Full-text · Article · Dec 2008 · The Astrophysical Journal
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    ABSTRACT: We analyze very deep HST, VLT, and Spitzer photometry of galaxies at 2 < z < 3.5 in the Hubble Deep Field-South. The sample is selected from the deepest public K-band imaging currently available. We show that the rest-frame U - V versus V - J color-color diagram is a powerful diagnostic of the stellar populations of distant galaxies. Galaxies with red rest-frame U - V colors are generally red in rest-frame V - J as well. However, at a given U - V color a range in V - J colors exists, and we show that this allows us to distinguish young, dusty galaxies from old, passively evolving galaxies. We quantify the effects of IRAC photometry on estimates of masses, ages, and the dust content of z > 2 galaxies. The estimated distributions of these properties do not change significantly when IRAC data are added to the UBVIJHK photometry. However, for individual galaxies the addition of IRAC can improve the constraints on the stellar populations, especially for red galaxies: uncertainties in stellar mass decrease by a factor of 2.7 for red [(U − V)rest > 1] galaxies, but only by a factor of 1.3 for blue [(U − V)rest < 1] galaxies. We find a similar color dependence of the improvement for estimates of age and dust extinction. In addition, the improvement from adding IRAC depends on the availability of full NIR JHK coverage; if only K band were available, the mass uncertainties of blue galaxies would decrease by a more substantial factor of 1.9. Finally, we find that a trend of galaxy color with stellar mass is already present at z > 2. The most massive galaxies at high redshift have red rest-frame U - V colors compared to lower mass galaxies, even when allowing for complex star formation histories.
    Preview · Article · Dec 2008 · The Astrophysical Journal
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    ABSTRACT: We present low-resolution mid-infrared (MIR) spectra of 16 ultraluminous infrared galaxies (ULIRGs) obtained with the circular variable filter (CVF) spectroscopy mode of ISOCAM on board the Infrared Space Observatory (ISO). Our sample completes previous ISO spectroscopy of ultra- and hyperluminous infrared galaxies toward higher luminosities. The combined samples cover an infrared luminosity range of ~1012-1013.1 L☉. To discriminate active galactic nucleus (AGN) and starburst activity, we use the AGN-related MIR continuum and the starburst-related 6.2, 7.7, 8.6, and 11.3 μm MIR emission bands attributed to aromatic carbonaceous material. For about half of the high-luminosity ULIRGs studied here, strong aromatic emission bands suggest starburst dominance. Other spectra are dominated by a strong AGN-related continuum with weak superposed emission features of uncertain nature. Our sample contains one unusual example, IRAS F00183-7111, of an AGN that is highly obscured even in the MIR. An improved method to characterize quantitatively the relative contribution of star formation and AGN activity to the MIR emission of ULIRGs is presented. The ULIRG spectra are fitted by a superposition of a starburst and an AGN spectrum, both of which may be obscured at different levels. Models in which starburst and AGN obscuration differ are significantly more successful than models with a single extinction. Previous results based on a simpler line-to-continuum measure of aromatic emission strength are confirmed, further supporting the robustness of the aromatic emission feature as a diagnostic of ULIRG power sources. As dominant sources of the bolometric luminosity, starbursts prevail at the lower end and AGNs at the higher end of this range. The transition between mostly starburst and mostly AGN powered occurs at ~1012.4-1012.5 L☉, and individual luminous starbursts are found up to ~1012.65 L☉.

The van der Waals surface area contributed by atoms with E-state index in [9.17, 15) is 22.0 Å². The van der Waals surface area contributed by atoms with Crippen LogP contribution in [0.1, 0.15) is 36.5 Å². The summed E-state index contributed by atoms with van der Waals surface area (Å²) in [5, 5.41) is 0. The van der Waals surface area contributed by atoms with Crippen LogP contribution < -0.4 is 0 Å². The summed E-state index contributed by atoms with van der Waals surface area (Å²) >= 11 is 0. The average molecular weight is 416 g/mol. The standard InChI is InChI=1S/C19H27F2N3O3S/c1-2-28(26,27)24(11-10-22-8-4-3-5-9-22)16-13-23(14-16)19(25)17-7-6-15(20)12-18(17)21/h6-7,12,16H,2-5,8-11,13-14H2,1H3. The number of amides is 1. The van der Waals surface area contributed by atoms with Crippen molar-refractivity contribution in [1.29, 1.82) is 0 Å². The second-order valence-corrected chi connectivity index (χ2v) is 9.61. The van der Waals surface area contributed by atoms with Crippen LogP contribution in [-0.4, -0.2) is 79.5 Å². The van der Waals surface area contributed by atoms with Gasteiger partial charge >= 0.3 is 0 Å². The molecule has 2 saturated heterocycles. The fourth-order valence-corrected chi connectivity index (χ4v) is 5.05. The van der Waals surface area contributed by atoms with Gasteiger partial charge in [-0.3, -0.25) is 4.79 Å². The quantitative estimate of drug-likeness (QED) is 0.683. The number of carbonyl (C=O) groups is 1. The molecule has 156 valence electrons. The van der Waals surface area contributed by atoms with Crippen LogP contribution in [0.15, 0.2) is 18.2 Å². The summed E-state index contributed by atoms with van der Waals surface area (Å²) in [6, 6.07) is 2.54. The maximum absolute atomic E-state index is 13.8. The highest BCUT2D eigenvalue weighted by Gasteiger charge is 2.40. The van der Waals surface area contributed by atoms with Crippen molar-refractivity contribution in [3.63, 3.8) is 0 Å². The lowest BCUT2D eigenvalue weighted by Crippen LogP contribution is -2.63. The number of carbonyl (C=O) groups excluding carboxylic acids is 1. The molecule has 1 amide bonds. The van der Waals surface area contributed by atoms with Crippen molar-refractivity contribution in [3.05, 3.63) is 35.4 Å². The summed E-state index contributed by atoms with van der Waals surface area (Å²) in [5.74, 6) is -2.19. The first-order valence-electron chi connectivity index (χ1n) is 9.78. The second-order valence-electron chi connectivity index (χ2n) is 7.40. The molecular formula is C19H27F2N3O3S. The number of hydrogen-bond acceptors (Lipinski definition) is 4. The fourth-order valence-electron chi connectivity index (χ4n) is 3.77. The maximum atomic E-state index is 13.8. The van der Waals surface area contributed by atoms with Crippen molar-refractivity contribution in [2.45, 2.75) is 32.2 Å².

Full-text · Article · Dec 2008 · The Astrophysical Journal
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    ABSTRACT: We present deep 3.6-8 μm imaging of the Hubble Deep Field-South with the Infrared Array Camera (IRAC) on the Spitzer Space Telescope. We study distant red galaxies (DRGs) at z > 2 selected by Js-Ks > 2.3 and compare them with a sample of Lyman break galaxies (LBGs) at z = 2-3. The observed UV-to-8 μm spectral energy distributions are fitted with stellar population models to constrain star formation histories and derive stellar masses. We find that 70% of the DRGs are best described by dust-reddened star-forming models and 30% are very well fitted with old and "dead" models. Using only the I-Ks and Ks-4.5 μm colors, we can effectively separate the two groups. The dead systems are among the most massive at z ~ 2.5 (mean stellar mass M* = 0.8 × 1011 M☉) and likely formed most of their stellar mass at z > 5. To a limit of 0.5 × 1011 M☉, their number density is ~10 times lower than that of local early-type galaxies. Furthermore, we use the IRAC photometry to derive rest-frame near-infrared J, H, and K fluxes. The DRGs and LBGs together show a large variation (a factor of 6) in the rest-frame K-band mass-to-light ratios (M/LK), implying that even a Spitzer 8 μm-selected sample would be very different from a mass-selected sample. The average M/LK of the DRGs is about 3 times higher than that of the LBGs, and DRGs dominate the high-mass end. The M/LK values and ages of the two samples appear to correlate with derived stellar mass, with the most massive galaxies being the oldest and having the highest mass-to-light ratios, similar to what is found in the low-redshift universe.